Congregation etz Chaim
(Modern Orthodox) 686 Harshaw Road, Patagonia, AZ 85624 • (520) 394-2520 Rabbi Gabriel Cousens • www.etzchaimcongregation.org Shabbat services: Fri., 18 minutes before sunset / Torah study: Sat., 9:30 a.m.
CONGREGATION CHAVERIM 5901 E. Second St., Tucson, AZ 85711 • (520) 320-1015 Rabbi Stephanie Aaron • www.chaverim.net Shabbat services: Fri., 7 p.m. (no service on 5th Fri.); Family Shabbat, 1st Fri., 6 p.m. / Torah study: 2nd Sat., 9 a.m., followed by contemplative service,10 a.m.
ARIZONA JEWISH POST, February 23, 2018
Florence Liebeskind Florence (Hass) Liebeskind, 90, died Feb. 6, 2018. Mrs. Liebeskind was preceded in death by her husband, Sidney Liebeskind. Survivors include her children, Gail (Cal) Rudner of Tucson and Wayne Liebeskind of Springfield, New Jersey; three grandchildren and three great-grandchildren. Graveside services were held in the Congregation Anshei Israel section of Evergreen Cemetery, with Rabbi Robert Eisen of Congregation Anshei Israel officiating. Memorial contributions may be made to Handmaker, 2221 N. Rosemont Blvd., Tucson, AZ 85712 or handmaker.org.
Sanders Solot Sanders “Sonny” Solot, 91, died Feb. 5, 2018. Mr. Solot was a real estate appraiser who taught and mentored many of Southern Arizona’s appraisers. A native Tucsonan, he got his real estate license at age 16 and began working with his father, Ben H. Solot. He served in the U.S. Navy during World War II. He later taught at Pima Community College and the University of Arizona. Mr. Solot was among the founders of the Desert Aires clarinet choir that toured Arizona, Australia and New Zealand with the Tucson Concert Band. He served as president of Jewish Family & Children’s Services, was a member of Rotary Club and served on the Arizona State Board of Appraisal. Survivors include his wife, Ruth-Jean Solot; children, Steven of Tucson and Ellen of Sebastopol, California; three grandchildren and two great-grandchildren. Services were held at Temple Emanu-El with Rabbi Batsheva Appel officiating, followed by a graveside ceremony at Evergreen Cemetery with Rabbi Sanford Seltzer officiating. Arrangements were made by Adair Funeral Homes.
Obituaries are printed free of charge. There is a nominal fee for photographs.
handmaKer resident synagogue
2221 N. Rosemont Blvd., Tucson, AZ 85712 • (520) 881-2323 www.handmaker.com Shabbat services: Fri., 4:30 p.m., led by Lindsey O’Shea, followed by Shabbat dinner; Sat., 9:30 a.m., led by Mel Cohen and Dan Asia, followed by light Kiddush lunch.
seCular humanist Jewish CirCle REFORM
www.secularhumanistjewishcircle.org Call Cathleen at (520) 730-0401 for meeting or other information.
university oF arizona hillel Foundation 1245 E. 2nd St. Tucson, AZ 85719 • (520) 624-6561 • www.arizona.hillel.org Shabbat services: Reform, Conservative, Orthodox and alternative services two Fridays each month when school is in session. Dinner follows (guests, $8; RSVP by preceding Thurs.). Call for dates/times.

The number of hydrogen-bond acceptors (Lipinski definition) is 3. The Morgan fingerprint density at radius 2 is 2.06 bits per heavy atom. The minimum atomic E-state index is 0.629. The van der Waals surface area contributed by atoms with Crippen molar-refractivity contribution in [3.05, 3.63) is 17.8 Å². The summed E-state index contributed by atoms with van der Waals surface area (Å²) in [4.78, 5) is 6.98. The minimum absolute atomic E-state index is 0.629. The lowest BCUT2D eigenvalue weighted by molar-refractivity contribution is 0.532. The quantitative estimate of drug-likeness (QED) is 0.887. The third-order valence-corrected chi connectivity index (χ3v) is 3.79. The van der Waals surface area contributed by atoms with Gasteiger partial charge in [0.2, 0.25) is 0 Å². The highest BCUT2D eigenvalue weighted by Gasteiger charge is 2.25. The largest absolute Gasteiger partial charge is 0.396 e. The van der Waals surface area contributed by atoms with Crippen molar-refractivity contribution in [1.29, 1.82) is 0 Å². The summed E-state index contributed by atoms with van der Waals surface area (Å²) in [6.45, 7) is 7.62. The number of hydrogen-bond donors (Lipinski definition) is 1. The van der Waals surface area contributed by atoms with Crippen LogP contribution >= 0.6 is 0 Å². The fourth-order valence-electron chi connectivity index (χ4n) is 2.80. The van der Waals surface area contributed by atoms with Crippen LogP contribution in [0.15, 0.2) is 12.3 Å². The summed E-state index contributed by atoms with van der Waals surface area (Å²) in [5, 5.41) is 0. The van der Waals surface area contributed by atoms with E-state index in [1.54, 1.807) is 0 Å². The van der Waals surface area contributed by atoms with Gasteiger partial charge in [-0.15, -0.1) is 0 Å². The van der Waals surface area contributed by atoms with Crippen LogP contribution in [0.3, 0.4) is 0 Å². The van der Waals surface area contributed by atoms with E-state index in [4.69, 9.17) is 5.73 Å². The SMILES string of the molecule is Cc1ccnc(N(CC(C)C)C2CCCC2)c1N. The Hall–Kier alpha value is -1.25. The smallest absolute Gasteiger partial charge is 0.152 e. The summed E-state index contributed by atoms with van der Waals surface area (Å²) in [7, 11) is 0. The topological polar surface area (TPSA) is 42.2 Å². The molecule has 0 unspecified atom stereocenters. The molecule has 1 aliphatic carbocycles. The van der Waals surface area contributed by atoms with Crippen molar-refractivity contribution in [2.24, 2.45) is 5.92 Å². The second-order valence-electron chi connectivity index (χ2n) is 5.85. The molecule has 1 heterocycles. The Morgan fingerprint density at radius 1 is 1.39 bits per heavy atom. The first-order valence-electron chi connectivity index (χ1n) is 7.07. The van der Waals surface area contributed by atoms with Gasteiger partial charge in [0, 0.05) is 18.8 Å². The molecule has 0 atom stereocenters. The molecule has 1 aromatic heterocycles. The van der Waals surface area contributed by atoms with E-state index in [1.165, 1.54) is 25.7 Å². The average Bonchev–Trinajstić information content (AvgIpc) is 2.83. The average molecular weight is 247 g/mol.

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OUR TOWN Nathan Daniel Cherkis, son of Brenda Frye and Sergey Cherkis, will celebrate becoming a bar mitzvah on Saturday, March 3 at Congregation Anshei Israel. He is the grandson of Norma Frye of Maricopa, F. Scott Frye of San Tan Valley, Margarita Lazareva of Tucson, and Alexander Cherkis of Brooklyn, NY. Nathan attends BASIS Tucson North where he is the student chair of the computer programming club. He enjoys soccer and chess. For his mitzvah project, Nathan is volunteering to help kids read at Sam Hughes Elementary School. Ethan Samuel Silvyn, son of Keri and Jeff Silvyn, will celebrate becoming a bar mitzvah on Saturday, March 3 at Congregation Or Chadash. He is the grandson of Benita Silvyn and Charles Whitehill of Tucson, and Marlys and Larry Lazarus of Phoenix. Ethan attends Esperero Canyon Middle School. He enjoys playing basketball and video games. For his mitzvah project, Ethan is raising funds and awareness for Tu Nidito. He rode 40 miles in the El Tour de Tucson this fall for Tu Nidito’s Ride for a Child and raised over $700 on his own for the organization. Riley Jo Silvyn, daughter of Keri and Jeff Silvyn, will celebrate becoming a bat mitzvah on Saturday, March 3 at Congregation Or Chadash. She is the granddaughter of Benita Silvyn and Charles Whitehill of Tucson, and Marlys and Larry Lazarus of Phoenix. Riley attends Esperero Canyon Middle School. She enjoys playing soccer and singing in choir. For her mitzvah project, Riley is raising funds and awareness for the Bald Beauties Project and Beads of Courage, inspired by a soccer teammate who lost her battle with cancer.